Perhaps the defining feature of Japanese history has been the country’s near ceaseless negotiation of its place in the world.
For thousands of years, the inhabitants of those islands in the northern Pacific have found themselves confronted with a stark question: what is Japan, and how should it relate to the wider world?
Should Japan be an inward-facing society, protective of its own customs and traditions? Or should it open itself up to the rest of the world, to share and be shared, but to make itself vulnerable to the vicissitudes of global geopolitics?
The Japanese Meiji period, defined as the period between 1868 and 1912, was an era in which artists were forced to respond to these questions on a new scale.
Meiji Japan was famously the era in which, after nearly 300 years of almost complete isolation from the globe, Japan began to trade openly with Europe and the West.
Consequently, Meiji Japan saw a new flourishing in the arts, as craftsmen and artists found their work in high demand overseas. It would lead to a vast expansion in production, and the development of a new 'national' style.
What was the Meiji Period?
Photograph portrait of the Emperor Meiji, c. 1880
Also known as the Meiji Restoration, the Meiji period was the era in the late 19th Century in which Japan returned to being ruled by an Emperor, known as the Emperor Meiji (‘meiji’ means ‘enlightened rule’).
Since around 1600, Japan had been ruled by a complex system known as the Tokugawa Shogunate, or simply the shogunate. It nominally had Emperors, but these were generally figureheads with no real power. Instead, Japan was controlled by the shogun, a military governor who ruled from the city of Edo (now called Tokyo). The shogunate era was often known as the ‘Edo Period’.
Pre-Meiji Japan was a feudal society. That is, land in Japan was divided up into large estates (called han) which were owned by daimyo (lords). Peasants could not own their own land, but merely borrow it from their lord in exchange for food and military service.
Japan operated according to a strict social hierarchy, running from the daimyo through to the samurai (the famous warrior class) and down to the peasants, artisans, and merchants.
And Japan under the shogunate was strictly isolationist, operating a policy known as sakoku. Japan’s ports were completely closed to foreign ships: nothing and no-one was permitted to come in or leave the islands.
The Meiji Emperor, upon acceding to the throne in 1868, ended all of this. He – with the help of some disgruntled daimyo lords – ended the shogunate and reformed Japan’s social structure and military.
He gradually weakened the powerful samurai class, freed peasants from bondage to their lord, built railroads, hospitals, and universities, began to trade with Europe and America, and fostered industrial growth based on the principles of the market economy.
Japan under the Emperor Meiji moved, in short, from being a feudal society to become a capitalist society.
Why was the Meiji period so important?
It’s because of these profound changes in economy, politics and society, that the Meiji period is commonly described as the period in which Japan entered modernity.
Or – more accurately, perhaps – we can think of it as the period in which modernity entered Japan.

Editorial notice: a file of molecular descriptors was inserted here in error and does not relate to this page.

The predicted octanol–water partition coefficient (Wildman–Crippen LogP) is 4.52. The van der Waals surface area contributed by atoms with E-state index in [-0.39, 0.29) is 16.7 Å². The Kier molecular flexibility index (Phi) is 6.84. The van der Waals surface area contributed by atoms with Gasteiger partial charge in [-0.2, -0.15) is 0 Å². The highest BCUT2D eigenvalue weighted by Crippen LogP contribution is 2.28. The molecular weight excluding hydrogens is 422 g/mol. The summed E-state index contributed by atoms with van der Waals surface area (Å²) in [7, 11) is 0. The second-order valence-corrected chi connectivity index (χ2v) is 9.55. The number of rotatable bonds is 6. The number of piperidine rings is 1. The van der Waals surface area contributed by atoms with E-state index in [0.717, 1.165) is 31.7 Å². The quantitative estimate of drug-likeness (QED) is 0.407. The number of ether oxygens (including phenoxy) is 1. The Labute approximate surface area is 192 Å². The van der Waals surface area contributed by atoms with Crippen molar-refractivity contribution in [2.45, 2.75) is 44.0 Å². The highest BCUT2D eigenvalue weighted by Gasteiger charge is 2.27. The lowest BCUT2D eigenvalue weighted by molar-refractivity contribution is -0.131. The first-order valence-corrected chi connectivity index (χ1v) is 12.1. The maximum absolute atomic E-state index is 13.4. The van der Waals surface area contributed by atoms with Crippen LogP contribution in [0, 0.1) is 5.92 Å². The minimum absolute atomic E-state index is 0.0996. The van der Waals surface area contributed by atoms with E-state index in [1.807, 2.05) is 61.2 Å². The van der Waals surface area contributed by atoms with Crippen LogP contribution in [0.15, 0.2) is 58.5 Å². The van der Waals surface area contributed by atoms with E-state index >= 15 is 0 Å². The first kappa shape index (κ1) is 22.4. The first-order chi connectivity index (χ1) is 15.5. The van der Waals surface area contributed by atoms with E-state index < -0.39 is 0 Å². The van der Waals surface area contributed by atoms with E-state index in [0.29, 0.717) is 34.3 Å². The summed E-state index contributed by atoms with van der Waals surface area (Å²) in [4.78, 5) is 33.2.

Indeed, the end of Japanese isolation necessarily brought with it a huge influx of Western goods, people and culture. Western ‘experts’ arrived in the country to design Japan’s new railroads and factories, and to teach in Japan’s new universities.
This did not always happen by choice: Japan had initially opened its ports to America because it had been effectively forced to do so, by Commodore Matthew C. Perry in 1853. After Perry, the European powers had simply followed suit, threatening Japan with military force if they refused.
But while the opening of Japan to trade with the West brought Western culture to the islands, it also meant Japanese culture travelled the other way, to Europe and America.
Japanese goods were sold in Western markets for the first time, and they would quickly become highly fashionable. New demands for Japanese-made objects in the West would have a profound impact on the history of Japanese art and craft.
How did the Meiji period change Japanese art?
The Japanese Satsuma Pavilion at the 1867 Paris Exposition Universelle, the first time that Japan had exhibited at one of the 19th Century's Great Exhibitions.
In the face of these new global ties, not to mention the rapid changes in Japanese society, artists and craftsmen in Japan started to produce more works than ever before.
The Meiji period today is indeed remembered as a period of rapid expansion in artistic production, and the flourishing of older Japanese craft traditions.
The end of the feudal system in Japan had meant the end of an old system of artistic patronage in which makers were almost exclusively commissioned by their ruling samurai to make decorative pieces. Because the samurai were warriors, many of these pieces took the form of weaponry and armour.
Under the new system, Japanese craftsmen were granted more freedom, as they were designing pieces for the market – and for export – rather than according to a strict commission.
Meiji Japan was also keen to portray itself to the world as equal to the West in artistic and technological sophistication. in 1867, Japanese artists displayed their wares at the Exposition Universelle in Paris for the first time, and to great acclaim.
The new dialogue between Japan and the West also led to a cross-cultural confluence of styles and techniques. Japanese painters learnt new Western techniques, while Japanese craft, especially metalworking, was widely copied in the West (in a style known as japonism) and was an important influence on the development of the late 19th Century Art Nouveau.
Despite this cross-pollination, the art that developed during the Meiji period remained distinctly Japanese. Outlined below are the main characteristics and developments in the major Meiji period artistic mediums.
Meiji period painting and woodblock prints
It was during the Meiji period that Japanese art students first went to Europe to study Western painting, and developed a new style of painting based on these techniques, known as yoga (or ‘Western style’).
Yoga painting involved oil paints, canvas and watercolours, all techniques which had been developed in the West.